The founder of the Baltimore Grand Prix asked a judge Wednesday to prevent organizers of the race from using ticket sales as collateral on future loans because, he alleges, they have failed to make tens of thousands of dollars of payments to him.
In separate lawsuits filed in Baltimore City Circuit Court, race founder Steven Wehner and early investor Sean Conley allege that current race organizers have defaulted on payments to them.
Wehner and Conley write that the amount that race organizers have borrowed indicates "the real possibility that little, if any, unencumbered monies would be available to satisfy [their] obligation to the Plaintiffs or the rest of the creditors providing goods and services … for the Baltimore Grand Prix."
Jay Davidson, who took over Baltimore Racing Development after Wehner departed early last year, declined to comment Wednesday on the specific allegations in the suit.
Davidson wrote in an email that the injunction, filed nine days before the scheduled start of the three-day event, "seems to me to be an 11th-hour attempt to harass the Baltimore Grand Prix."
"We have a major event to focus on that will showcase Baltimore to the nation and beyond and we aren't going to be distracted from our task," he wrote.
But Wehner, who conceived and sold city, state and IndyCar officials on the idea of an open-wheel auto race through the streets by the Inner Harbor, alleges that race organizers failed to pay him $49,500 that he was due in December as part of a stock redemption agreement and have paid him only some of the $11,000 monthly consulting fee he says he was owed in a severance deal.
Wehner is suing race organizers for the full $575,000 that he says he is due under a May 2010 agreement, in which he sold his 10.2 percent share of the company.
Conley, a real estate developer from Martha's Vineyard, filed a separate suit demanding $318,750 he says is owed to him for the 5.2 percent share of the company that he sold back to the group.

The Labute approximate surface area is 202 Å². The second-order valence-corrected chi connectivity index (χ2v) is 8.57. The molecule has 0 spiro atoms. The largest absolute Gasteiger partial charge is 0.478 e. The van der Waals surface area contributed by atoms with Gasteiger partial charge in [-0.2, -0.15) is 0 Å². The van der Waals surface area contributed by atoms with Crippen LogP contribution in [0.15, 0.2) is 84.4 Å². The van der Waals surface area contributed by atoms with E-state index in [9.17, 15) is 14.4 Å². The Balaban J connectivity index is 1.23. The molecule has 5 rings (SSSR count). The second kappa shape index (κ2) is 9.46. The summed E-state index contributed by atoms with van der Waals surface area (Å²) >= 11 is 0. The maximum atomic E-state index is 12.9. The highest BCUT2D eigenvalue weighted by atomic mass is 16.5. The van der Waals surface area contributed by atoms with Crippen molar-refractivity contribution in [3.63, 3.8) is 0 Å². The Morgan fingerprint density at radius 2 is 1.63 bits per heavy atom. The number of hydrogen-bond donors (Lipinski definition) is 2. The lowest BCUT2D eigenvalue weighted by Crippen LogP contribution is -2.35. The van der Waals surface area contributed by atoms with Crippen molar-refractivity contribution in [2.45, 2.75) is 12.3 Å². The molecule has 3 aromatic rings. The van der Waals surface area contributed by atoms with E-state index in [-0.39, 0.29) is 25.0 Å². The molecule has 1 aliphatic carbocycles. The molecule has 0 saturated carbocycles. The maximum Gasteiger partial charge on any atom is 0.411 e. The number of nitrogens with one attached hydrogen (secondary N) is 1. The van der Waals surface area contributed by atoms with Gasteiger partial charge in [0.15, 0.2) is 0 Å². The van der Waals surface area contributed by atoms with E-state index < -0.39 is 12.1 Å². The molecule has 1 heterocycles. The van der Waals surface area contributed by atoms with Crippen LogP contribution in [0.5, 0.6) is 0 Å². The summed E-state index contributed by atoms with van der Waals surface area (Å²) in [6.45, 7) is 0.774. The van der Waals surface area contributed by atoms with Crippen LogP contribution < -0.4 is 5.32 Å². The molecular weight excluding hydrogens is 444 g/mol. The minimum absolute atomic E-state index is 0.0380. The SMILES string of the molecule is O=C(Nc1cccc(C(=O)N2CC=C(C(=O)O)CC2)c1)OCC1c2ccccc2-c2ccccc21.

City officials have pledged $7.75 million for roadwork to prepare for the three-day event, which is slated for Labor Day weekend. The state's economic development arm loaned race organizers $500,000 late last year.
Wehner alleges that Baltimore Racing Development organizers borrowed $1.1 million in the past 60 days from a company tied to one of the race's managers. M&T Bank, which has been named a race sponsor, also loaned the group $1.6 million in the past 60 days, according to the suit.
Wehner alleges that race organizers secured both loans by using an escrow account containing advance ticket sale proceeds as collateral.
Wehner states that payments from the Grand Prix are his primary source of income. He says he cares for his mother, who he says suffers from Alzheimer's, and that he lives "in the basement of my mother's home, relying heavily on this meager accommodation as my only residence."
Wehner has struggled with addiction to cocaine and crack, and was given probation before judgment in January for a drug possession charge last July.
Davidson, a former corporate attorney, said to "consider the source of the allegations and the motivation behind them."
Baltimore Sun reporter Justin Fenton contributed to this article.
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